WALLA WALLA -- The Port of Walla Walla plans to sell its 88,000-square-foot Melrose Street building complex to electric cooperative Columbia REA in a roughly $5.3 million deal expected to close in September.
Port of Walla Walla commissioners unanimously approved the sale through a letter of intent this morning.
The sale of the roughly 10-acre property would make way for a burgeoning Columbia REA to expand its Walla Walla and College Place presence in a building that has been vacant for five years, officials said.
The complex -- including an 88,267-square-foot tilt-up building, 10,280-square-foot office building, and 4,060-square-foot Quonset building -- was initially built by the Port in 1988 for Strauser Manufacturing for about $4.1 million. Strauser filed bankruptcy in 1990 and moved out of the building. From 1995 to 2005 the property was leased by Key Technology.
The co-op would likely sell its Rees Avenue service center and relocate much of the equipment it stores in its Dayton location, said Scott Peters, Columbia REA's manager of marketing and member services. He said the operation's headquarters will remain in Dayton, where the co-op got its start in 1939.
"The majority of the cooperative's growth for the last two years has been in the Walla Walla/College Place area," Peters said. "We've been looking for a way to expand our presence and give us the space we need, and this building is going to do that."
Les Teel, chief executive officer of Columbia REA, said in a prepared statement the co-op has outgrown its Walla Walla site and has been fortunate to find a space that meets the company's long-term strategic needs.
Under terms of the letter of intent, Columbia REA will pay a $10,000 cash deposit to the Port. A 60-day due diligence period will allow Columbia REA time to inspect the property and locate any structural, environmental or compliance issues that could impede the purchase. That 60-day period begins today. If all goes smoothly, Columbia REA would pay $5,330,416.70 to the Port.
Only one person from the general public attended the 8 a.m. Port meeting where the letter of intent was approved. Rich Monacelli, a candidate for Port commissioner challenging incumbent Mike Fredrickson, said the facility has been a "white elephant" for the Port for a number of years. Its size has been too big for smaller manufacturers but too small for larger ones. He said the idea of subdividing the property had been discussed. His concern about the Port selling the property was the agency's use of the money, as well as another roughly $4 million the Port has in reserves.
He told commissioners money is fuel for economic development, but only if it's used.
"Cash sitting in the bank is not an economic driver," he said.
"It's not what the public is electing people to do on their behalf," he said.
Port Executive Director Jim Kuntz responded to Monacelli's concern and said the money will likely be used to help fund construction of a new sewer system for the Port's Burbank Business Park.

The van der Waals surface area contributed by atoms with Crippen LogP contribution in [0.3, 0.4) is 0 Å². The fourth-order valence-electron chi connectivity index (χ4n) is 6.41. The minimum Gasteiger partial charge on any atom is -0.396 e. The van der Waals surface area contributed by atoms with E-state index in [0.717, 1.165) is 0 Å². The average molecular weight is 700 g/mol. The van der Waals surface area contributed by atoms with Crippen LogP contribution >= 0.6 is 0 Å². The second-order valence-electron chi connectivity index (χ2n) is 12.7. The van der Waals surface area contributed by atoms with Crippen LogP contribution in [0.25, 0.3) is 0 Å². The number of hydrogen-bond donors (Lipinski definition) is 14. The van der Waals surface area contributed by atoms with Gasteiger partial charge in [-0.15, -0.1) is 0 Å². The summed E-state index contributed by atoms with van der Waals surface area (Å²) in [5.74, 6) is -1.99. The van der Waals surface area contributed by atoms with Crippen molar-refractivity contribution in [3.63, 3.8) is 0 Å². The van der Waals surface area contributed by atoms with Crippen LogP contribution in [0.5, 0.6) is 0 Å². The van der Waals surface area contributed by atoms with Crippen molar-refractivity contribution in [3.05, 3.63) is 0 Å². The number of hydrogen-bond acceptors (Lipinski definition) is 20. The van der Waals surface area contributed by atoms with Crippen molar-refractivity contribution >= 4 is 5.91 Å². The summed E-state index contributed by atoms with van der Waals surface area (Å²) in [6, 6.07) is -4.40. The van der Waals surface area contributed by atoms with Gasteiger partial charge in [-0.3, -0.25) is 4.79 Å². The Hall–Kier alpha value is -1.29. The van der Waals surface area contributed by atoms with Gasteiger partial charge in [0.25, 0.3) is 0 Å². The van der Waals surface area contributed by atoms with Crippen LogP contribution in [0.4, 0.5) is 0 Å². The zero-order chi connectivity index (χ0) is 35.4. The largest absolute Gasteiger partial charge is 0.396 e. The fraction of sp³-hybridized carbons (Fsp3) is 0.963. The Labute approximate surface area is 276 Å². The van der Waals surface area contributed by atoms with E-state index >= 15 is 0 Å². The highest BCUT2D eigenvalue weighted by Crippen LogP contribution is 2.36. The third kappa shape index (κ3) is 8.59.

Monacelli also expressed his concern that Kuntz's signature, rather than the commissioners', is the one on the letter of intent. Kuntz said the document had been reviewed by the Port's attorney, Tom Baffney, and falls in line with the Port's usual protocol.
After the 8 a.m. meeting, which ran roughly a half-hour, Fredrickson, commission president, said the sale of the property helps anchor businesses to the community. The property had been difficult to market, he and Kuntz acknowledged.
Fredrickson said money from the sale would likely be dedicated to development of the sewer system in Burbank, where residents, the school district and businesses are still served by septic. The Port has been working on a possible partnership with the city of Pasco for possible sewer treatment.
Preliminary engineering costs for construction of a sewer transmission line under the Snake River into Pasco is estimated at $2.1 million. The Port would also pay Pasco a one-time connection fee, which has not yet been solidified. Port officials originally offered $750,000 to the city, but plan to increase that proposal later this week. Infrastructure work would also include construction of the system into the business park, officials said. Port officials had previously planned to pay for the project through cash reserves or a combination of borrowed funds.
Fredrickson said the Port was first approached by Columbia REA about the Melrose complex two years ago. The offer at the time was not feasible, he said. Co-op officials re-engaged the Port about two months ago, he said.
For the co-op the larger space represents opportunities to streamline the operation for future growth. Equipment -- from transformers and wire to poles and water heaters -- is all stored in Dayton, which means workers have to drive back and forth to pick up materials for work that is primarily taking place in Walla Walla and College Place. The co-op's Rees Avenue site is too small for storage, even with three trailers behind the building.
Peters said the co-op has no intention of abandoning its headquarters in Dayton. But the operation that employs 51 people -- 18 of whom have been based in Walla Walla -- expects to see more growth in membership and employment in the coming years. He said officials hope to have a start in the facility early next year.
Columbia REA owns and operates 1,200 miles of electric lines through Walla Walla, Columbia and Umatilla counties and serve more than 4,800 member accounts.
Vicki Hillhouse can be reached at firstname.lastname@example.org or 526-8321.